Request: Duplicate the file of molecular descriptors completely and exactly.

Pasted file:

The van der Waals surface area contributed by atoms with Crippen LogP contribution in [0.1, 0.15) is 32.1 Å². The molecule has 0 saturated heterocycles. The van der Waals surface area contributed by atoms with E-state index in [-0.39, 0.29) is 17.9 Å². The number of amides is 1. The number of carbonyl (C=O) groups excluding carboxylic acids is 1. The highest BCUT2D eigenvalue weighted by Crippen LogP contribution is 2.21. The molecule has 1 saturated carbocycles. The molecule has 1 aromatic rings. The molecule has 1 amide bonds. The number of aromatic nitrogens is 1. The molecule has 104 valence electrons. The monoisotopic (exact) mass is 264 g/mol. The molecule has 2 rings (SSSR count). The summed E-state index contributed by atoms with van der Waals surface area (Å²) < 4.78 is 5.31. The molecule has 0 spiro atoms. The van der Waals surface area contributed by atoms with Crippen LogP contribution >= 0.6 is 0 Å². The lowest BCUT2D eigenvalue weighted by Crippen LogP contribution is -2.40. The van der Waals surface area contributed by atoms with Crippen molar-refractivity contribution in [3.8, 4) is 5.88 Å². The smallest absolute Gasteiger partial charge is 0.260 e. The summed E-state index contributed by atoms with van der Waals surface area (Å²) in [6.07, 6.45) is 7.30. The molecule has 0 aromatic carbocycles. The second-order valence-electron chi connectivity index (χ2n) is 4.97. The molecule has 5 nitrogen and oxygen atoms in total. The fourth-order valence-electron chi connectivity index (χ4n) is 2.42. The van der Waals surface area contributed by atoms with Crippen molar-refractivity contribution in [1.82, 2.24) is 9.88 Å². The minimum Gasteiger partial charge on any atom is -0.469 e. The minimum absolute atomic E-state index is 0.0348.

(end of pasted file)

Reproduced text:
The van der Waals surface area contributed by atoms with Crippen LogP contribution in [0.1, 0.15) is 32.1 Å². The molecule has 0 saturated heterocycles. The van der Waals surface area contributed by atoms with E-state index in [-0.39, 0.29) is 17.9 Å². The number of amides is 1. The number of carbonyl (C=O) groups excluding carboxylic acids is 1. The highest BCUT2D eigenvalue weighted by Crippen LogP contribution is 2.21. The molecule has 1 saturated carbocycles. The molecule has 1 aromatic rings. The molecule has 1 amide bonds. The number of aromatic nitrogens is 1. The molecule has 104 valence electrons. The monoisotopic (exact) mass is 264 g/mol. The molecule has 2 rings (SSSR count). The summed E-state index contributed by atoms with van der Waals surface area (Å²) < 4.78 is 5.31. The molecule has 0 spiro atoms. The van der Waals surface area contributed by atoms with Crippen LogP contribution >= 0.6 is 0 Å². The lowest BCUT2D eigenvalue weighted by Crippen LogP contribution is -2.40. The van der Waals surface area contributed by atoms with Crippen molar-refractivity contribution in [3.8, 4) is 5.88 Å². The smallest absolute Gasteiger partial charge is 0.260 e. The summed E-state index contributed by atoms with van der Waals surface area (Å²) in [6.07, 6.45) is 7.30. The molecule has 0 aromatic carbocycles. The second-order valence-electron chi connectivity index (χ2n) is 4.97. The molecule has 5 nitrogen and oxygen atoms in total. The fourth-order valence-electron chi connectivity index (χ4n) is 2.42. The van der Waals surface area contributed by atoms with Crippen molar-refractivity contribution in [1.82, 2.24) is 9.88 Å². The minimum Gasteiger partial charge on any atom is -0.469 e. The minimum absolute atomic E-state index is 0.0348.